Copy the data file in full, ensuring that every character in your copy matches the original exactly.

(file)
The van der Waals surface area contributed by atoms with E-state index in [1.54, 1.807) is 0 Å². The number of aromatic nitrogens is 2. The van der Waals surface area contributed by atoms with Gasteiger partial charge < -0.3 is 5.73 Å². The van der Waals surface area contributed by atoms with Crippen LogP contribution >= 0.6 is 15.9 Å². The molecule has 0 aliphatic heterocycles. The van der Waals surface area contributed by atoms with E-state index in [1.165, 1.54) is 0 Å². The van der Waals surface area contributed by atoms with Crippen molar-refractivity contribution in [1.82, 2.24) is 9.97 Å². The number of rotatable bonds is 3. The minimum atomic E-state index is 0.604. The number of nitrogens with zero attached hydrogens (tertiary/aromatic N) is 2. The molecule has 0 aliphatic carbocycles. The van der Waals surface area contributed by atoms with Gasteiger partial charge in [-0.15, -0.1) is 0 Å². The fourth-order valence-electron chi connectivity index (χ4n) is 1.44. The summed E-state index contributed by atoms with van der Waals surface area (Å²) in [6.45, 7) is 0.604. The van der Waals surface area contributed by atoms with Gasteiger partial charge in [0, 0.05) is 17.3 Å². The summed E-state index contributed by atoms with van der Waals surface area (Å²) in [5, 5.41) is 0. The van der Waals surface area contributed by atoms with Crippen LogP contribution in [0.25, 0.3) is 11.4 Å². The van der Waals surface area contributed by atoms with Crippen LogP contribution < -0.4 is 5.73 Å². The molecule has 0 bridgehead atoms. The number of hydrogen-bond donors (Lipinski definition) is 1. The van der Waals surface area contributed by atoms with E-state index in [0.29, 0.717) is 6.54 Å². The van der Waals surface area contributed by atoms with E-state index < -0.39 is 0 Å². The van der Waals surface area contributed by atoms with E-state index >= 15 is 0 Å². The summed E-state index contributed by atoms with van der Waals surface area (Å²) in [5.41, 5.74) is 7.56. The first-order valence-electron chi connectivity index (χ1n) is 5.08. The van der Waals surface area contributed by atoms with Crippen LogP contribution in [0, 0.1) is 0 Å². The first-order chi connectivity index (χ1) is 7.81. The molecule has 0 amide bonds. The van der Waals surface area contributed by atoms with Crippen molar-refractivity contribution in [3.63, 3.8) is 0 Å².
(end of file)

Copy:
The van der Waals surface area contributed by atoms with E-state index in [1.54, 1.807) is 0 Å². The number of aromatic nitrogens is 2. The van der Waals surface area contributed by atoms with Gasteiger partial charge < -0.3 is 5.73 Å². The van der Waals surface area contributed by atoms with Crippen LogP contribution >= 0.6 is 15.9 Å². The molecule has 0 aliphatic heterocycles. The van der Waals surface area contributed by atoms with E-state index in [1.165, 1.54) is 0 Å². The van der Waals surface area contributed by atoms with Crippen molar-refractivity contribution in [1.82, 2.24) is 9.97 Å². The number of rotatable bonds is 3. The minimum atomic E-state index is 0.604. The number of nitrogens with zero attached hydrogens (tertiary/aromatic N) is 2. The molecule has 0 aliphatic carbocycles. The van der Waals surface area contributed by atoms with Gasteiger partial charge in [-0.15, -0.1) is 0 Å². The fourth-order valence-electron chi connectivity index (χ4n) is 1.44. The summed E-state index contributed by atoms with van der Waals surface area (Å²) in [6.45, 7) is 0.604. The van der Waals surface area contributed by atoms with Gasteiger partial charge in [0, 0.05) is 17.3 Å². The summed E-state index contributed by atoms with van der Waals surface area (Å²) in [5, 5.41) is 0. The van der Waals surface area contributed by atoms with Crippen LogP contribution in [0.25, 0.3) is 11.4 Å². The van der Waals surface area contributed by atoms with Crippen LogP contribution < -0.4 is 5.73 Å². The molecule has 0 bridgehead atoms. The number of hydrogen-bond donors (Lipinski definition) is 1. The van der Waals surface area contributed by atoms with E-state index in [0.29, 0.717) is 6.54 Å². The van der Waals surface area contributed by atoms with E-state index < -0.39 is 0 Å². The van der Waals surface area contributed by atoms with E-state index >= 15 is 0 Å². The summed E-state index contributed by atoms with van der Waals surface area (Å²) in [5.41, 5.74) is 7.56. The first-order valence-electron chi connectivity index (χ1n) is 5.08. The van der Waals surface area contributed by atoms with Crippen LogP contribution in [0, 0.1) is 0 Å². The first-order chi connectivity index (χ1) is 7.81. The molecule has 0 amide bonds. The van der Waals surface area contributed by atoms with Crippen molar-refractivity contribution in [3.63, 3.8) is 0 Å².